One downside of increasing housing values is that the lower end of the market also rises:
More telling is that at the start of 2013, when home prices were just beginning to bounce off the bottom of the housing crash, the share of homes sold above $500,000 was just 9 percent of all sales. Today that share is more than 14 percent. The share of lowest-priced home sales today is less than half of what it was then as well.
“On the lower end, there is virtually no property at a very low price level anymore,” said Lawrence Yun, chief economist for the National Association of Realtors. “The same property has been moved up to a different price bucket just because the prices have been rising strongly, over 40 percent price appreciation in the past five years. We are not getting the transactions on the lower end because there is virtually no inventory on the lower end.”
In the wake of the housing crisis, investors bought thousands of low-priced, distressed homes, putting a price bottom on the market but also removing lower-priced inventory. The expectation at the time was that if prices jumped, the investors would sell. For the most part, they did not. In fact, investors continue to buy properties, even at peak prices today because both the rental market and the market to flip these homes are so lucrative…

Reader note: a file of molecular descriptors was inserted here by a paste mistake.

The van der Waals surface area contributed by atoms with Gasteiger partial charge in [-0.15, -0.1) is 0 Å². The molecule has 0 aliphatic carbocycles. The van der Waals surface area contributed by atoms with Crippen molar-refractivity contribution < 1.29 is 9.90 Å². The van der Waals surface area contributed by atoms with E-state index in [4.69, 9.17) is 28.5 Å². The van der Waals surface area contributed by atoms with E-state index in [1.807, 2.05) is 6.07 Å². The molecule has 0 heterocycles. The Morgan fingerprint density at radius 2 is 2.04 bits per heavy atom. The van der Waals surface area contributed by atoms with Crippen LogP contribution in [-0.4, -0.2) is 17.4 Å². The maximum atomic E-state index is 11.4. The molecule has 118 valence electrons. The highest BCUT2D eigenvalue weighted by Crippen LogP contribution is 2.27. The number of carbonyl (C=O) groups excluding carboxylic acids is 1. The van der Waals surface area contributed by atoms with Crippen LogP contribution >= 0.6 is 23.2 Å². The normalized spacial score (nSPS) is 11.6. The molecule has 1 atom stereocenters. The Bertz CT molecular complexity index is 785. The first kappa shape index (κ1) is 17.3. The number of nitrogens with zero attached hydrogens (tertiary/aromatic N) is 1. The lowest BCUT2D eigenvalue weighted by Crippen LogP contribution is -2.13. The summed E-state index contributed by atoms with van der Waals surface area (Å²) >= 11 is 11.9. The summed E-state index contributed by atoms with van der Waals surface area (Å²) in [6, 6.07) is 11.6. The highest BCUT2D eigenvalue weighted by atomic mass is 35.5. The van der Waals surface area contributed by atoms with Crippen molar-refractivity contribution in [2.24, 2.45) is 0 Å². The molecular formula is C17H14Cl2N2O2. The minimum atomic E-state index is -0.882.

Homebuilders are continuing to increase production and selling homes they haven’t even built at a historically fast pace. They are not, however, putting up low-priced homes, even though demand there is high. They argue they cannot make the margins work, given the high costs of land, labor, materials and regulation. The median price of a newly built home recently hit a record high.
Two quick thoughts:
- I thought letting this go to the markets would solve the problem. In other words, if there is a need for cheaper housing, shouldn’t the market correct? It does not appear this is happening as builders do not want to have smaller margins. Some interventions may be necessary if no businesses see an opportunity.
- This makes the issue of affordable housing even more difficult. Many big cities already have major shortages of affordable housing. If prices keep increasing and little is being built at the lower end, might be drastic consequences?